“But I’ve seen hunting parties,” Johnna protested.
“Brace that!” said her father. Johnna squared her weight and the hammers commenced above. This addition to her father’s hut was going to be larger than the original building.… Read the rest
Sade shifted on her rug and ruffled her shoulder feathers. “Pass me that bowl,” she instructed, her blind eyes focused somewhere over Johnna’s shoulder.
“Which?” Johnna asked. There were three bowls in front of her.
Her grandmother said, “The one you were thinking of.”
“Oh.” Johnna picked up the right hand bowl and passed it across the low fire.
The old woman nodded and turned it over in her hands, tapping her fingers rapidly around the rim. “This is a good one,” Sade said. “Now tell it to me.”
“Excuse me?” Now, Johnna shifted. But where her grandmother had changed positions to get more comfortable, Johnna moved because there wasn’t any comfortable to be had in this hut.… Read the rest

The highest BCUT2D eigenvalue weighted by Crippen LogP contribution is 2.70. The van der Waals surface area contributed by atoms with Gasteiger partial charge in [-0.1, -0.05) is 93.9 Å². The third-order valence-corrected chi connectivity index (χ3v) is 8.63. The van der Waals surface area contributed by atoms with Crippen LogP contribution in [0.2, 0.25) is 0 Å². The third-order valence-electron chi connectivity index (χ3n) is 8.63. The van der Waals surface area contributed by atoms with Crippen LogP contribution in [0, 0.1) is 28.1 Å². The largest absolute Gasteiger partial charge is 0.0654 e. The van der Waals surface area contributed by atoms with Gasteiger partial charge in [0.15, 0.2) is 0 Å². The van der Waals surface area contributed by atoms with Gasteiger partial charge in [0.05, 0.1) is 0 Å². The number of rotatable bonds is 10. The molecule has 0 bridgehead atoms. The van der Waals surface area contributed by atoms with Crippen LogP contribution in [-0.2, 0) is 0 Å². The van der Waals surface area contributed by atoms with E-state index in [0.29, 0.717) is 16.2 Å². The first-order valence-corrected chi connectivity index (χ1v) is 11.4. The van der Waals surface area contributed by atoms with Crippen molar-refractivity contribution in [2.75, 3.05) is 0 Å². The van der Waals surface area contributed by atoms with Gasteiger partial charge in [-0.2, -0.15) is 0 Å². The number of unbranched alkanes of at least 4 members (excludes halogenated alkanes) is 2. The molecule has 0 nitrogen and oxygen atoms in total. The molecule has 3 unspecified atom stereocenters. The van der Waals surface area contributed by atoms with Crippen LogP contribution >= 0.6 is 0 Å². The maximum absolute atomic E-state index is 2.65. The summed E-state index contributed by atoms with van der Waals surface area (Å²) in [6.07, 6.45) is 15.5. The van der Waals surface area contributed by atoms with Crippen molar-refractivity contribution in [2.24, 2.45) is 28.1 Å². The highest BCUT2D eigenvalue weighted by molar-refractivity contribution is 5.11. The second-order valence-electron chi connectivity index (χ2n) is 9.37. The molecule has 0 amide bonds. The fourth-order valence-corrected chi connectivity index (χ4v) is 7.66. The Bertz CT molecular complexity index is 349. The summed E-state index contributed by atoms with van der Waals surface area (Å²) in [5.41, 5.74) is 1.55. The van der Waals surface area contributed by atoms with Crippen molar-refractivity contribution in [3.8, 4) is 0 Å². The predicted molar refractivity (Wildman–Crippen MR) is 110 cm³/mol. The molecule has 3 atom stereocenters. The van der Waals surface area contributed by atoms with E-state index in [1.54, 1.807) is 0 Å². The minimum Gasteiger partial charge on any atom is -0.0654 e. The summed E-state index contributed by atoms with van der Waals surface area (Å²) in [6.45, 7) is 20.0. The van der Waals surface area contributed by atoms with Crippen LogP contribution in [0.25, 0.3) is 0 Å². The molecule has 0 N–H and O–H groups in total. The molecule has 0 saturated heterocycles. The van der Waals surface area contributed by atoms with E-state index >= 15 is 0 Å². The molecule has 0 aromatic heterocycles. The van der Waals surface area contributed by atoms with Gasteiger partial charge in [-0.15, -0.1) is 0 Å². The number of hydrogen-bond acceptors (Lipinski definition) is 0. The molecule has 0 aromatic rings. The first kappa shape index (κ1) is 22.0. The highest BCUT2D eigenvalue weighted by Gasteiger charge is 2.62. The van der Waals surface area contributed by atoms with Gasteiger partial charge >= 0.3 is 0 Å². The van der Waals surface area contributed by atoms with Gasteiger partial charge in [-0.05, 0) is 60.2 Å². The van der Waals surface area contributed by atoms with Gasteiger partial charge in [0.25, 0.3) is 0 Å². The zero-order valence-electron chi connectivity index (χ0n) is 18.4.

Stations of the Cross: A Prosaic Response to John Ashbery’s Poem “The Ecclesiast”
The man left oilslick footprints, bright, then dark, mottled sometimes, variegated and unexpected. He was homeless certainly, under his burden of layered clothing and multiple grocery bags, followed by the rank decay of life. And yet, every step forward made a new color on the pavement. He gave the impression of someone from an earlier time, a medieval peddler or Christ under the cross, no Simon to bear his burden.
He walked with a staggering gait, as if the unevenly distributed grocery bags pulled him constantly off balance.… Read the rest
When people asked about Johnna’s dark skin and hair and her grey-violet eyes, her mother Manda said, “She was my surprise baby.” Those traits, especially the eyes, belonged to the Auric tribe, whose standing with the ruling council was never stable. So the askers usually pretended to think Johnna was descended from her stepfather, even though she looked nothing like him or her younger siblings on that side.
Her father, when Johnna saw him once a year, was more honest. “Pfft. Accident,” he said. “The caravan leader had a fetching daughter, and I had a terminal problem keeping up my drawers.”